Rahul Gandhi, Beef Eating, Persecuting Christians? Who is at fault for Nepal Earthquake?

Luke 13: 1-9

Now there were some present at that time who told Jesus about the Galileans whose blood Pilate had mixed with their sacrifices. Jesus answered, “Do you think that these Galileans were worse sinners than all the other Galileans because they suffered this way?  I tell you, no! But unless you repent, you too will all perish.  Or those eighteen who died when the tower in Siloam fell on them—do you think they were more guilty than all the others living in Jerusalem? I tell you, no! But unless you repent, you too will all perish.”

Then he told this parable: “A man had a fig tree growing in his vineyard, and he went to look for fruit on it but did not find any. So he said to the man who took care of the vineyard, ‘For three years now I’ve been coming to look for fruit on this fig tree and haven’t found any. Cut it down! Why should it use up the soil?’ “‘Sir,’ the man replied, ‘leave it alone for one more year, and I’ll dig around it and fertilize it. If it bears fruit next year, fine! If not, then cut it down.’

Message:

The Nepal Earthquake has shaken all of us to the core. The devastation and death toll is really disturbing. But what else is more disturbing? The blame game that starts and the strange religious theories that float. Sakhshi Maharaj never stops to amaze us. He connected the Earthquake to Rahul Gandhi’s visit to Kedarnath. Wow. Seismic patters are indeed very complex. Next gem was Sadhvi Prachi who connected the Quake to the beef eating habits. Well as a Christian priest it will be very easy for me to criticize to such fringe voices in another religion and turn a blind eye to the narrative that pops up every time a calamity occurs. It is like a sport “Whose fault is it?”. There was an evangelist who accused that God punished America with 9/11 because of homosexual behavior of Americans. It is like we want to manage everything neatly and manage God in neat boxes. Now I recently received 8 Whatsapp messages that said “There was Persecution of Christians in Bhopal in 1980s and Bhopal Gas Tragedy happened, Graham Staines was murdered and there was Famine in Orissa, Christians wer persecuted in Gujarat and in 2001 there was Earthquake in Bhuj….” And there it continued on and on connecting to the Nepal Earthquake and how it is a retribution to Christian persecution. I am truly ashamed of such convenient assumptions by my community. The problem is, some very devout and faithful christians harbour such assumptions.  Before anything, let us look at how Jesus answers in the passage in front of us.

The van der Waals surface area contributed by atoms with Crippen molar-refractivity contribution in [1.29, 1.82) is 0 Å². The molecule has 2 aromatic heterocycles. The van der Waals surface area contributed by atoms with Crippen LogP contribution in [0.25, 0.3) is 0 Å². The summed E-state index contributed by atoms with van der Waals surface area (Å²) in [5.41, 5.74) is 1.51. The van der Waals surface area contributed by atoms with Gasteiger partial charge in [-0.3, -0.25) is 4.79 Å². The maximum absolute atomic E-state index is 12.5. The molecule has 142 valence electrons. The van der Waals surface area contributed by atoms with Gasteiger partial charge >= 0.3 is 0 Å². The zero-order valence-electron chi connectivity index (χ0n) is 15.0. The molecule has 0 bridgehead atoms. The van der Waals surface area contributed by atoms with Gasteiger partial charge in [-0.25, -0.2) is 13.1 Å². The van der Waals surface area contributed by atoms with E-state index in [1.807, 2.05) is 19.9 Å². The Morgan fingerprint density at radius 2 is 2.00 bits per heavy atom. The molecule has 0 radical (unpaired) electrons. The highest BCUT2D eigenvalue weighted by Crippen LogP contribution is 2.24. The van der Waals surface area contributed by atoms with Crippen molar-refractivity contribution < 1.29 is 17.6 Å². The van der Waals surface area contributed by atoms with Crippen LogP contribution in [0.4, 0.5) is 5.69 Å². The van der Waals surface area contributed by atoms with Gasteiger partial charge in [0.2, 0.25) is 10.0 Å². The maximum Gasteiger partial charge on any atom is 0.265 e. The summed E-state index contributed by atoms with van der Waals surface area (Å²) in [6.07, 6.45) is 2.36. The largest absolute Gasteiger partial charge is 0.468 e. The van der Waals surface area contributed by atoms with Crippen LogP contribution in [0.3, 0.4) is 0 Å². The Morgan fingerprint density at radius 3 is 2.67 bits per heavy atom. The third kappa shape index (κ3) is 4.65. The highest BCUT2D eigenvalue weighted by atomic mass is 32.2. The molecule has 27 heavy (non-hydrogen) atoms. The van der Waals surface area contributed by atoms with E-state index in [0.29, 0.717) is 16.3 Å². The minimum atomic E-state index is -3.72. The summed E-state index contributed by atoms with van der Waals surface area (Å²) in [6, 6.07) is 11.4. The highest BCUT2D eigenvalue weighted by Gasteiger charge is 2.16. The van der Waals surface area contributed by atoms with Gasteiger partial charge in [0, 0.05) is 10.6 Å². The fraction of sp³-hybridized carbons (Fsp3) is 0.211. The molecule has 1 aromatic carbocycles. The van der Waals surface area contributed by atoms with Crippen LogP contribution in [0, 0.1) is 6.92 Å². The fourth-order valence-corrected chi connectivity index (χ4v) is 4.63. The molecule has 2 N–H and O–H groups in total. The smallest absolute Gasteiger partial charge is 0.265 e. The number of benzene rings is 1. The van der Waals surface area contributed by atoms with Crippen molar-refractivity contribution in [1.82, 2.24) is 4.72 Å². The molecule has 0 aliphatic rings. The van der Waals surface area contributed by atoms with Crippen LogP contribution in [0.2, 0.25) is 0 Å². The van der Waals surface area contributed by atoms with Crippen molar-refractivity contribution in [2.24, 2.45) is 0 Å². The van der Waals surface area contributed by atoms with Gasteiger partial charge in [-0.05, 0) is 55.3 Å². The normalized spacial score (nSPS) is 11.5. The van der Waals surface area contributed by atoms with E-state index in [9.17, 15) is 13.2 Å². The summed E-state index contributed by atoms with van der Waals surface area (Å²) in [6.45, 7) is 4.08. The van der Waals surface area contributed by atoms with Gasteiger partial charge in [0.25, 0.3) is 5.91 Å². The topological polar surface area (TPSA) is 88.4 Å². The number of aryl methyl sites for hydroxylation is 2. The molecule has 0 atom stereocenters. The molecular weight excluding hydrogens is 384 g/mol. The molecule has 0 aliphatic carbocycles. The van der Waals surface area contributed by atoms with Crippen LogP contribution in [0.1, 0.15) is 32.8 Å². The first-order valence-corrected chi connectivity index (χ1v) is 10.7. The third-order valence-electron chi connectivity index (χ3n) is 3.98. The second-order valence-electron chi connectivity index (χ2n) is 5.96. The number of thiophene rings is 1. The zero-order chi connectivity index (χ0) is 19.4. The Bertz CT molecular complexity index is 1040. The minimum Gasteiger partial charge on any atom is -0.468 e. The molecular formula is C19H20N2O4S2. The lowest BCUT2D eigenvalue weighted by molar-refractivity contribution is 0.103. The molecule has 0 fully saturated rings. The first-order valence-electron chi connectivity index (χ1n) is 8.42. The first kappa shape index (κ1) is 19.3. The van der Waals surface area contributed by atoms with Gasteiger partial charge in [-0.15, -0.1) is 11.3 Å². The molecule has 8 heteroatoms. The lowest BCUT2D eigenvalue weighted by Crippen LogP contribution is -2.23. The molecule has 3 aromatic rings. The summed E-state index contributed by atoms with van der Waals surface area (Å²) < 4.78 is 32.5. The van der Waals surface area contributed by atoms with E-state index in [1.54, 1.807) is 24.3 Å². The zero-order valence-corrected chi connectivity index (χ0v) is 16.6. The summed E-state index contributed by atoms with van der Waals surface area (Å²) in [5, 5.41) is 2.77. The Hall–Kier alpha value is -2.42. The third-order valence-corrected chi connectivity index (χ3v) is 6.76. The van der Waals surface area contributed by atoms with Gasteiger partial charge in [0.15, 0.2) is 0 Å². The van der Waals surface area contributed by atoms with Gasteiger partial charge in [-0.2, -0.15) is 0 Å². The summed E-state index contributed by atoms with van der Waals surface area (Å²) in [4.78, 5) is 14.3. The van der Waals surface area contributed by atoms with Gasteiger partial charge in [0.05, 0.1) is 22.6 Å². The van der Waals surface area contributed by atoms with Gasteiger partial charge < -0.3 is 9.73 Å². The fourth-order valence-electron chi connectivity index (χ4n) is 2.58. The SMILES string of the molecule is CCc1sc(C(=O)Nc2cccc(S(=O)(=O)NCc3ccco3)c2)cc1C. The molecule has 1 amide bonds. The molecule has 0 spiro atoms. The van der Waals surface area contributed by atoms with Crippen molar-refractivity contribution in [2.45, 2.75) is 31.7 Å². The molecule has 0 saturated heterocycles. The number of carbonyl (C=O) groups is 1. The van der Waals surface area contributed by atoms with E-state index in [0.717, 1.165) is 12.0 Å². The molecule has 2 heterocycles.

The news brought of Jesus about Galileans being massacred by Pilate is not just a casual one but they too wanted to find what sins did those people commit to deserve such a death. “Whose fault was it” is indeed a very interesting game. But Jesus as one knows never answers anything straight away. He asks question to a question. The Holocaust survivor and legendary Elie Wiesel was once asked “Why do you Jews respond to a question with a question and not an answer?” to which Wiesel replied “Why not?” Again a question. Coming back to Jesus he says “Do you think that these Galileans were worse sinners than all the other Galileans because they suffered this way?  I tell you, no! But unless you repent, you too will all perish. Or those eighteen who died when the tower in Siloam fell on them—do you think they were more guilty than all the others living in Jerusalem?  I tell you, no! But unless you repent, you too will all perish.” (Luke 13: 2-5). Jesus does not like distant gossip or comment on a distant event with our own understanding of God. He turns the onus on us and says, “You are no better than who you think.  It is easy to judge. You are in the same boat as being sinners. Forget whose fault it is.”  The poet, Mary Oliver, states this beautifully in the last lines of “The Summer Day.”